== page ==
The International Monetary Fund (IMF) criticized El Salvador’s decision to allow Bitcoin as legal tender, calling it an “inadvisable shortcut”.
The President of El Salvador had previously announced that it would establish the leading digital currency, Bitcoin as legal tender, in the South American countries. This courageous decision was criticized by many citizens, including those who took to the streets in protest and global institutions. The latest to criticize the move is the International Monetary Fund (IMF), which has called the move an unwise shortcut.
Countries Should Avoid Adopting Digital Currencies as Legal Tender
In a blog post, the Washington-based organization pointed out that digital payments are needed around the world. However, the IMF stated that adopting a decentralized digital currency was a shortcut that no country should take.
“We believe, however, that in most cases, risks and costs outweigh potential benefits,”the blog post noted.
IMF executives believe digital currencies are unlikely to become legal tender in countries with “stable inflation and exchange rates, and credible institutions.” The IMF believes that households in these countries have little incentive to use Bitcoin compared to existing legal payment systems.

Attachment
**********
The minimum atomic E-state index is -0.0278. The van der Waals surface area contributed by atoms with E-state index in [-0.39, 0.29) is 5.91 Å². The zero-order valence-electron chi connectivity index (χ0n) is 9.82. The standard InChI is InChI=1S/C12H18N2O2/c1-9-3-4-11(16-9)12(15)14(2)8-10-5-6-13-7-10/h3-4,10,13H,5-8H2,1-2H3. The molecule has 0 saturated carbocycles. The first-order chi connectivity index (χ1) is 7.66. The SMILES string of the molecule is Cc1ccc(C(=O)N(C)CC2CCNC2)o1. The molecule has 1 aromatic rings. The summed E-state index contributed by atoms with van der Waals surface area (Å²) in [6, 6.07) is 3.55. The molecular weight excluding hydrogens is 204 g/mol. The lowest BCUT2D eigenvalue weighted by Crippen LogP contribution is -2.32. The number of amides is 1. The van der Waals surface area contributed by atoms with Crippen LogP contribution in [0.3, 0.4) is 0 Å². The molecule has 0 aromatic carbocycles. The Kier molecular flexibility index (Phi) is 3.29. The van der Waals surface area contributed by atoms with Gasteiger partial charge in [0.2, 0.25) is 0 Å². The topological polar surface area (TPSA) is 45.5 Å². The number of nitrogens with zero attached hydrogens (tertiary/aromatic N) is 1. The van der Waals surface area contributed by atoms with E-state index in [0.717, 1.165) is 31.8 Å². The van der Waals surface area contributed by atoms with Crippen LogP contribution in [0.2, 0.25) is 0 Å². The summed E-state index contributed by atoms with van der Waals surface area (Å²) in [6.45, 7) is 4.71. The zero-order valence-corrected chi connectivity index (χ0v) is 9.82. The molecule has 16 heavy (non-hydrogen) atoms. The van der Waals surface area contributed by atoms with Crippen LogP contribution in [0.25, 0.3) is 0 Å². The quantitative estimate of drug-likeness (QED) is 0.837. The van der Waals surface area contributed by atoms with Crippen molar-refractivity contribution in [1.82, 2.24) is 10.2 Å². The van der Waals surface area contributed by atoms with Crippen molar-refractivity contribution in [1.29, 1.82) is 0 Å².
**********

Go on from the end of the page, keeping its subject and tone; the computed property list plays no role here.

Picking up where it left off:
Bitcoin’s High Volatility Makes it Invalid
Like many other global financial regulators, the IMF pointed out that the volatility of cryptocurrencies like Bitcoin is a key reason why they cannot function as legal tender – but that doesn’t stop there for the IMF.
The organization went on to point out that the power of the central bank, especially in monetary policy, has been significantly weakened. The IMF assumes that the central bank will lose the ability to shape the monetary system with cryptocurrency.
“As a result, domestic prices can become very volatile,”emphasized the international financial institution.
For the International Monetary Fund, the use of digital currencies also endangers the integrity of the financial system.